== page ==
But I cannot force you to obey me. Rather I commend myself to your conscience. And even if Scripture will not be acceptable to you, I will have recourse to Natural Law. I, indeed the whole Church, will continue to commend ourselves to your conscience. And even though the gospel is currently “out of season” (cf 2 Tim 4:2) and you laugh at me and call me names like intolerant, bigoted etc., I will continue to commend myself to your conscience.
As long as I live I will speak the truth in love. And however you choose to understand me I will continue to speak. You may wish to call me hateful. I am not. I invite you to conscientiously consider what I say. I cannot command you, so do not fear me. But I do commend myself to your conscience.
I will meet you in the public square, for that is my right as much as yours. But in the end, mandates and forced adherence are not in my power. I commend myself to your conscience, I do not, I cannot, command you.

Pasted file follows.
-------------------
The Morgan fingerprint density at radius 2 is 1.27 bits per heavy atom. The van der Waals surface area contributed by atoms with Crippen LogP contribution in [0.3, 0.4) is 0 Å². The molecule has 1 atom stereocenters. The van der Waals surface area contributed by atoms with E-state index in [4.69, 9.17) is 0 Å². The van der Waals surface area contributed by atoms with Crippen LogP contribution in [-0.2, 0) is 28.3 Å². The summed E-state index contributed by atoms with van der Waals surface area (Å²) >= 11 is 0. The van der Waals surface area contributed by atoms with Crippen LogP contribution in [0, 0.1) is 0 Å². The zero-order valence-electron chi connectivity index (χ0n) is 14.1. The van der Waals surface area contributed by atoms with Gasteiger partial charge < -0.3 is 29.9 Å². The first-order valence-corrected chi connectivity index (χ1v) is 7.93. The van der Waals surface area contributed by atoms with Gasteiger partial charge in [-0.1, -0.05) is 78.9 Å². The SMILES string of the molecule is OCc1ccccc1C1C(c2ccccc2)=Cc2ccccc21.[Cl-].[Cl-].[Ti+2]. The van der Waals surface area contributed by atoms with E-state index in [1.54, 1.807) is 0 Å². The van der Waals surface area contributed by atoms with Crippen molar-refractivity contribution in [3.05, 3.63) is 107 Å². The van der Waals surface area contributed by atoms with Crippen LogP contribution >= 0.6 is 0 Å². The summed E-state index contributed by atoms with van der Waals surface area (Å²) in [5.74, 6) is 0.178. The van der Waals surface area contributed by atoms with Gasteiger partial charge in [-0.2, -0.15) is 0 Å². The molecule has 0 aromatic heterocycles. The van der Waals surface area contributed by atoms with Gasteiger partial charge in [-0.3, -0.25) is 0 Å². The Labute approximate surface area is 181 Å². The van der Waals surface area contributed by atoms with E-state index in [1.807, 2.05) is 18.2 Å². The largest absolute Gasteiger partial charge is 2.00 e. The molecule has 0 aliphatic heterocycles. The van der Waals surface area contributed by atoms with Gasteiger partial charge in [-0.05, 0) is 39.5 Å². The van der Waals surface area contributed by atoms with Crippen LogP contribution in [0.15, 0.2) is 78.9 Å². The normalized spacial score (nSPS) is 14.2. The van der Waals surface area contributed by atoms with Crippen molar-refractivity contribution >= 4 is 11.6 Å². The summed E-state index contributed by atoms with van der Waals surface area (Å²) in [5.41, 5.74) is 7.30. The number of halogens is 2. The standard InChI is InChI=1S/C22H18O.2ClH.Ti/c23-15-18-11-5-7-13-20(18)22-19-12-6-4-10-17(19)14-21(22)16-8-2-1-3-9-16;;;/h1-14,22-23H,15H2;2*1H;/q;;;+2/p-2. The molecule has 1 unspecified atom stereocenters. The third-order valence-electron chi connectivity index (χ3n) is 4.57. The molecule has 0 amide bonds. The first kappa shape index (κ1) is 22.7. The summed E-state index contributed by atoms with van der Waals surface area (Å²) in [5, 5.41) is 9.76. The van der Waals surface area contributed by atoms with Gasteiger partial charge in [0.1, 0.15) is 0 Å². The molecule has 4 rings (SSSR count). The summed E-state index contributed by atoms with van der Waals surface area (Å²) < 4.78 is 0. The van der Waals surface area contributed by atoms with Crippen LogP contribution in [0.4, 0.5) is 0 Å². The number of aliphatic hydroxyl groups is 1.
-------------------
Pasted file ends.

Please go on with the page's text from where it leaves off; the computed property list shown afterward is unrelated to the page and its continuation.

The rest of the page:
Those of this world may choose on their own to be pleased or displeased by what we say. As for me, my prayer is and must remain: May the words of my mouth and the meditations of my heart be pleasing to you my God (Psalm 19:14).
We have a dumb-as-post permanent deacon whose day it was to preach (something we all dread).
He talked about the evil of our “capitalist system” that praises people like Bill Gates but ignores the “single mother.”
Aside front the fact that this deacon is dumb by nature, the clergy as a whole are undereducated and dim.
It’s fine for Bill Gates to be rich - his product changad life in our world. It’s not fine for Bill Gates to have his foundation promote abortion worldwide.
And as for the single mother, what happened to the child’s father? Did he abandon the family or was she sleeping with him without being married to him...letting him use her, in other words. And shouldn’t the Church oppose this? Call men to be responsible and women not to let themselves be used?
But that might require too much knowledge of the Faith.
1 man in 7.
The day after the primary elections next year, walk into a bar room and ask for a show of hands on how many voted. 1 man in 7.